We like NGINX a lot and have used it for portent.com for over 2 years now. Combined with PHP5-FPM, it’s the foundation for the whole stack. FPM the FastCGI Process Manager. It’s an alternative to some of the PHP-specific accelerators.

It lets you spawn PHP processes at blazing speed and gracefully starts and stops PHP workers without losing queries.

Put NGINX and PHP5-FPM together and you’ve got one heck of a combination.


Apache is the workhorse. It runs WordPress and builds our site’s pages.

If you’re a web geek, you know Apache. It’s robust and super-popular, so our web partners know how to work with it. And, while it’s not as speedy as NGINX out of the box, you can tweak it to match NGINX performance.

Here are a few settings we use to speed things up:

AllowOverride None
AllowOverride is a directive that is usually set to “All” in standard Apache configurations. It tells Apache to scan and process .htaccess files in every directory and sub-directory on every Apache request, meant to be a convenience for .htaccess updates taking effect immediately. As you can imagine, this eats up a LOT of resources from the server.

Our recommendation is to set this directive to “None”, and instead include any .htaccess files required for your site.

<Directory /var/www/portent.com>
    Options -Indexes +FollowSymLinks -MultiViews
    AllowOverride None

    Include /var/www/portent.com/.htaccess

Included files get cached by Apache, so any changes made to the .htaccess file would require the reloading of Apache for the updates to take effect.

Running Apache with mod_php has been criticized for slow performance, especially when compared to NGINX with FastCGI (PHP5-FPM). However, we (and others) have found that it is the product of poor configuration, directly related to AllowOverride. Once .htaccess discovery is turned off, Apache with mod_php routinely runs as fast or faster than FastCGI.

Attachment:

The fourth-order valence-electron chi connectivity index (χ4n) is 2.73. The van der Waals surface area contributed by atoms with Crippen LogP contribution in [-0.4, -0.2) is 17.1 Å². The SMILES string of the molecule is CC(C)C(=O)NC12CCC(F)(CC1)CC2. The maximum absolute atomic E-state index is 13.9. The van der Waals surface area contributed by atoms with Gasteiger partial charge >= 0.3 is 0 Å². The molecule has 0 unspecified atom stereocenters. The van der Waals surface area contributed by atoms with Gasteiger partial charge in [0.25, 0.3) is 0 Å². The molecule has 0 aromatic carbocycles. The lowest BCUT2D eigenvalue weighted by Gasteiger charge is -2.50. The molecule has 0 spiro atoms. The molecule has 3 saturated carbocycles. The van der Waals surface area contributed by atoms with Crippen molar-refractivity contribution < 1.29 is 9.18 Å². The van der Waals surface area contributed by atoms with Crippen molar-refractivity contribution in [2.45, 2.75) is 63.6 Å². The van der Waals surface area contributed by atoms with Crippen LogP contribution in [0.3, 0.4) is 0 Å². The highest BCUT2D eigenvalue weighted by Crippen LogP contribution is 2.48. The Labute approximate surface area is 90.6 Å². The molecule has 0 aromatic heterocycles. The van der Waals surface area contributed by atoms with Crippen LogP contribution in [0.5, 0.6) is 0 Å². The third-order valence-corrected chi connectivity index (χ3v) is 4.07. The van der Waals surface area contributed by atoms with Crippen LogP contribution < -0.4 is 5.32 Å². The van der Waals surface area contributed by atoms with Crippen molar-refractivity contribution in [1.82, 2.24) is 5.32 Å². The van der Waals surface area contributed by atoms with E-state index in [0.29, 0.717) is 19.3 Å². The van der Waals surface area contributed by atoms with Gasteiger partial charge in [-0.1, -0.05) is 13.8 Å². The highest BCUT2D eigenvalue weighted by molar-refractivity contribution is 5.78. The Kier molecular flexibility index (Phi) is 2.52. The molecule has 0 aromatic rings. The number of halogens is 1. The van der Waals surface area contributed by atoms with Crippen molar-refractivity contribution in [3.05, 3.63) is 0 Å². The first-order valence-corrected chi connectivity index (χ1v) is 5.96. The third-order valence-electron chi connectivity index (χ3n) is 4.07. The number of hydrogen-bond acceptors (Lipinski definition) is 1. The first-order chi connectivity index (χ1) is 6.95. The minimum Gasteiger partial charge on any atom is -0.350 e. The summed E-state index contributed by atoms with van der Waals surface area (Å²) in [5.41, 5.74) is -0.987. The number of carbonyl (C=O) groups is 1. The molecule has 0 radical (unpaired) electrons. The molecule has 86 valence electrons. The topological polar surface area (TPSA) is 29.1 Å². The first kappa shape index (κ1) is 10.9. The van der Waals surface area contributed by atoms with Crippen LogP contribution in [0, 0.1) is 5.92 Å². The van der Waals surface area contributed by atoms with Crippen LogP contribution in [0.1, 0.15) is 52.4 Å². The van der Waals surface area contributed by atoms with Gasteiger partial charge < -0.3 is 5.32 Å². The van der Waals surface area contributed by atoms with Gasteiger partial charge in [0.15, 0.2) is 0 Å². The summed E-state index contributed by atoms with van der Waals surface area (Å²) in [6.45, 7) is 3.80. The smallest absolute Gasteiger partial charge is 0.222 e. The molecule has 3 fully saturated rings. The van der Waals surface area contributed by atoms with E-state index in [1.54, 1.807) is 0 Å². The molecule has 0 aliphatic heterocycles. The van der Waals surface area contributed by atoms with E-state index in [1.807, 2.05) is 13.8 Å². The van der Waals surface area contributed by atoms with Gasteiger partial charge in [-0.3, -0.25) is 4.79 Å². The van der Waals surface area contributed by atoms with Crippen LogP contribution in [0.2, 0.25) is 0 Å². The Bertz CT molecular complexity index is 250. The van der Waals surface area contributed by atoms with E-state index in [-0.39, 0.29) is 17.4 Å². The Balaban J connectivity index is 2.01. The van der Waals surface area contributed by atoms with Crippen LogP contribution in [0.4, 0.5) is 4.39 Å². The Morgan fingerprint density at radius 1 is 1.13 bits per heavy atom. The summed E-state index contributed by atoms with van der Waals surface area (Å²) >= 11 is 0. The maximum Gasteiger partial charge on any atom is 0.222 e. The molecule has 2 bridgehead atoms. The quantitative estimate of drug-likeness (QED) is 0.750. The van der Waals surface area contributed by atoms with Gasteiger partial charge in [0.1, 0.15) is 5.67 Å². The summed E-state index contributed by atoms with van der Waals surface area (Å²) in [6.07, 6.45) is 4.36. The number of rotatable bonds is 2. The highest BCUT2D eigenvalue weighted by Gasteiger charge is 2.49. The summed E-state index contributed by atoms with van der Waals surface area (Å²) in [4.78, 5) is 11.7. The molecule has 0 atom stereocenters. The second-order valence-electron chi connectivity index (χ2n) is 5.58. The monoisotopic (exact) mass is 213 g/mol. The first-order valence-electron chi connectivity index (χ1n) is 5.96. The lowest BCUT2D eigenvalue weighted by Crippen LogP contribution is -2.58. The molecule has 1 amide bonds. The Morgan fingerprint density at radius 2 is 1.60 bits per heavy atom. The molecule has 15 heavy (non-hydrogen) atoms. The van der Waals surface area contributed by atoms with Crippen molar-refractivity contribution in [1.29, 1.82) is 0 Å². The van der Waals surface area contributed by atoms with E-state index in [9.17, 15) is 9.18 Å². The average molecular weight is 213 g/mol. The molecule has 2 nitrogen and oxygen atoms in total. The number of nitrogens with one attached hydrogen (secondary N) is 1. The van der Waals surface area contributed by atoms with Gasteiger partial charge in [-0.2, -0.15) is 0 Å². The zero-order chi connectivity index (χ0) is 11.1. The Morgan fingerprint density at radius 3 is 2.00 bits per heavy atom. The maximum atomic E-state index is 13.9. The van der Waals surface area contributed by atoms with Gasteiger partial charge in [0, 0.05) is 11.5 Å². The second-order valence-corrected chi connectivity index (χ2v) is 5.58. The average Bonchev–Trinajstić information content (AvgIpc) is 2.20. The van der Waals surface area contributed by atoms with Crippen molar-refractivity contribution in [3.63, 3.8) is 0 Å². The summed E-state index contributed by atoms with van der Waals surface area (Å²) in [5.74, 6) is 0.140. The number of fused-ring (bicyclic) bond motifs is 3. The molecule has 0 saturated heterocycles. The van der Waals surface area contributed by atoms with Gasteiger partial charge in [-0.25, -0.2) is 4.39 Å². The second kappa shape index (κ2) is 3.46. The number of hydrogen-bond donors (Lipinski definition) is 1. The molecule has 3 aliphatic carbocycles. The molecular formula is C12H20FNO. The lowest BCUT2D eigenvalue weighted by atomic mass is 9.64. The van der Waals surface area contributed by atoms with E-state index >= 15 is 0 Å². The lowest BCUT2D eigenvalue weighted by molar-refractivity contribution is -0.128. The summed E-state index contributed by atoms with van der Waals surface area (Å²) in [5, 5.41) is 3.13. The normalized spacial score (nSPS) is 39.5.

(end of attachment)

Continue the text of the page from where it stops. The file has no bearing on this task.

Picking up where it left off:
We certainly aren’t condemning FastCGI, but it is worth benchmarking your site. You may find that FastCGI gets better results, or perhaps mod_php is slightly better. We are confident in both setups as we have implemented each for portent.com, currently running Apache with mod_php.

With any PHP implementation geared towards performance, OpCache or APC should be utilized. PHP 5.5 introduced built-in OpCache. Before 5.5, APC or Xcache had to be implemented alongside PHP for the performance boosts they all provide: caching PHP code.

When a PHP script is processed for the first time, OpCache/APC will store the machine code in local memory, allowing for quick access the next time it is requested. We have seen OpCache/APC provide a tremendous performance boost in all of the sites we have implemented and highly recommend it. There are more complexities than just turning it on, so be sure to do research to find a solution for your implementation.


Varnish is a reverse proxy HTTP accelerator developed for dynamic, content-heavy web sites. Varnish caches pages in virtual memory, leaving the operating system to decide what gets written to disk or stored in RAM.

That’s a triple-win:

  1. Page requests don’t require database queries
  2. Page requests sometimes come from memory
  3. Page requests hit a server optimized to deliver cached content

The load balancer

Not much to see here. The load balancer handles SSL and passes requests to the best nodes.

Web Server Configurations

We can’t give you a step-by-step, but we can give some configuration examples. Here you go:

Leveraging browser caching with expires headers